5 Steps to Assess the True Cost of Your Next Fashion Purchase.

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Having a budget is the first step to achieving our fashion goals but sometimes what we pay and what the garment is worth are two different things. It could be that we buy something because it’s a bargain only to find we have to replace it very soon after. We can also pay too much and realise it was only worth half the cost. How do we know when we are paying the right price for a garment and whether it’s worth it?

Setting ourselves up for purchase success means we need to understand what we are really paying for. Each piece of clothing we buy has a scale of cost. It depends on the level of workmanship and design development that was involved to bring it to life. The quality of fabric also affects the price. On top of that there are supply chain and business costs that are associated. 

Take a T-shirt for example. A t-shirt is a fairly standard shape and doesn’t require much design development. Of course some are a little more fitted than others, meaning a bit more thought has gone into it but basically a t-shirt is relatively low cost to produce.  

If I bought a t-shirt from a fast fashion retailer ( a company that produces hundreds of thousands of units a month) it’s would  probably have been have been constructed in poor conditions. The workers are under the pump and the clothing is compromised because they need to be produced in large quantities within tight timeframes. The fabrics are low quality and the T-shirt will most likely wear out quickly. If it wears out quickly this means it needs to be replaced and we spend more money in the long run.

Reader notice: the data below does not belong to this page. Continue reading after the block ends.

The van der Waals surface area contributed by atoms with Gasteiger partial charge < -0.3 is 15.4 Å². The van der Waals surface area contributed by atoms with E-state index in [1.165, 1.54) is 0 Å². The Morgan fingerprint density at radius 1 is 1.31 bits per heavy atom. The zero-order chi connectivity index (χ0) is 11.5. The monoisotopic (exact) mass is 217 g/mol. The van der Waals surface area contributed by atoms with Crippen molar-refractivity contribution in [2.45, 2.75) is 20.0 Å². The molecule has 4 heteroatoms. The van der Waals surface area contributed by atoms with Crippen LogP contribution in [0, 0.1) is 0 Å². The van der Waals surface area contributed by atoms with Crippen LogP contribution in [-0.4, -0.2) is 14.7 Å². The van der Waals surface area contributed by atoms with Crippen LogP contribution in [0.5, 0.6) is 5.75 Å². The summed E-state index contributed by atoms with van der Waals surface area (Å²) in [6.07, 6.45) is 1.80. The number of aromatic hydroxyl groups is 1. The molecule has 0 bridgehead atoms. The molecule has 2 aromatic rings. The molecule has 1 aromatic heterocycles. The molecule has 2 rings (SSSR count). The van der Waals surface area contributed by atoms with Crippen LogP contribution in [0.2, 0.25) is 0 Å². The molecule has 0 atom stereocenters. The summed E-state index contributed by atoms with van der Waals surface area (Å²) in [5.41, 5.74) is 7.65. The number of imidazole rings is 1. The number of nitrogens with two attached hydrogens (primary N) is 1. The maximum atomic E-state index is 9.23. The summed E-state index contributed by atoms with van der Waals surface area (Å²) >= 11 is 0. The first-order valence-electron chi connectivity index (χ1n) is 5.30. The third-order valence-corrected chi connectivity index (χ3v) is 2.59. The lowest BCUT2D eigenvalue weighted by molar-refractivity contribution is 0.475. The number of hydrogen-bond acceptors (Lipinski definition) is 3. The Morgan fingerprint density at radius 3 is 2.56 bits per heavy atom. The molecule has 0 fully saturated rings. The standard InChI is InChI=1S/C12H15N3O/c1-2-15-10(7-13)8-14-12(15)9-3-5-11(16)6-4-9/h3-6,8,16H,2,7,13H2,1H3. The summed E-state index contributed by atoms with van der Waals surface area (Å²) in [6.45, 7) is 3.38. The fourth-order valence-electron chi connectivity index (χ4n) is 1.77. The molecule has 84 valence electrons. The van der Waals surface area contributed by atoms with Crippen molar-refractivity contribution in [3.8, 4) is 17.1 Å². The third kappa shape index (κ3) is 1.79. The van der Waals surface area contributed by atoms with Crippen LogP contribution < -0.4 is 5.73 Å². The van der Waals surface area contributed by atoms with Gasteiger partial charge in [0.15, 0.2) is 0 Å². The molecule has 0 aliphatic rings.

On the other hand if I bought a T-shirt from a designer brand, I would get better fabrics and quality construction. I would also be paying for the image and status of that brand as opposed to the real value of the garment. 

This can also be applied to other types of clothing. For example a jacket takes a lot more time to design and produce that a t-shirt. It also has a more details, pockets, seams and trims so we should be prepared to invest and pay more for it.

The 5 things you can use to asses whether your garment is worth the price are:

  1. The quality of fabric
  2. The amount of seams and details.
  3. Where it was made
  4. The brand you are buying from
  5. Whether it fits you properly

Next time you purchase a garment run through these five points and see how the item compares. Doing this will give you peace of mind knowing that your dollars are well spent. You will also be contributing to a much more sustainable fashion industry. Choosing a garment based on quality and longevity goes a long way towards creating a truly satisfying collection of clothing.

Lalita Lowe